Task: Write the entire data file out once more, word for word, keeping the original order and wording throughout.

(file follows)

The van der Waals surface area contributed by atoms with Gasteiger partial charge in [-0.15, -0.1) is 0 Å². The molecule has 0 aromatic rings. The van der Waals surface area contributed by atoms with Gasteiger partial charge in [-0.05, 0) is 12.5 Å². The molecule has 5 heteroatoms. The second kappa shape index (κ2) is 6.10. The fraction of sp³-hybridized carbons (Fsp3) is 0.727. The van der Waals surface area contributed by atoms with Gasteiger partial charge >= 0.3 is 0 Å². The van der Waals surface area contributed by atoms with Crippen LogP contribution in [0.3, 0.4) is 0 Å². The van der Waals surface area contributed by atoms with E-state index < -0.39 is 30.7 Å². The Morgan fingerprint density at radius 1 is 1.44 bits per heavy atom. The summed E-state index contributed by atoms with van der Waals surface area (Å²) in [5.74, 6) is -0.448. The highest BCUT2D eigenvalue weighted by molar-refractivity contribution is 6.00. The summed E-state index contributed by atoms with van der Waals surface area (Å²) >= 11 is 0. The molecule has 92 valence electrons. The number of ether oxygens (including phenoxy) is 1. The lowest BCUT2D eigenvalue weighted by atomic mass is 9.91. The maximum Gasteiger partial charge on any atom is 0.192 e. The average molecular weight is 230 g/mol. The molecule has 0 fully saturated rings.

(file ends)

The van der Waals surface area contributed by atoms with Gasteiger partial charge in [-0.15, -0.1) is 0 Å². The molecule has 0 aromatic rings. The van der Waals surface area contributed by atoms with Gasteiger partial charge in [-0.05, 0) is 12.5 Å². The molecule has 5 heteroatoms. The second kappa shape index (κ2) is 6.10. The fraction of sp³-hybridized carbons (Fsp3) is 0.727. The van der Waals surface area contributed by atoms with Gasteiger partial charge >= 0.3 is 0 Å². The van der Waals surface area contributed by atoms with Crippen LogP contribution in [0.3, 0.4) is 0 Å². The van der Waals surface area contributed by atoms with E-state index < -0.39 is 30.7 Å². The Morgan fingerprint density at radius 1 is 1.44 bits per heavy atom. The summed E-state index contributed by atoms with van der Waals surface area (Å²) in [5.74, 6) is -0.448. The highest BCUT2D eigenvalue weighted by molar-refractivity contribution is 6.00. The summed E-state index contributed by atoms with van der Waals surface area (Å²) >= 11 is 0. The molecule has 92 valence electrons. The number of ether oxygens (including phenoxy) is 1. The lowest BCUT2D eigenvalue weighted by atomic mass is 9.91. The maximum Gasteiger partial charge on any atom is 0.192 e. The average molecular weight is 230 g/mol. The molecule has 0 fully saturated rings.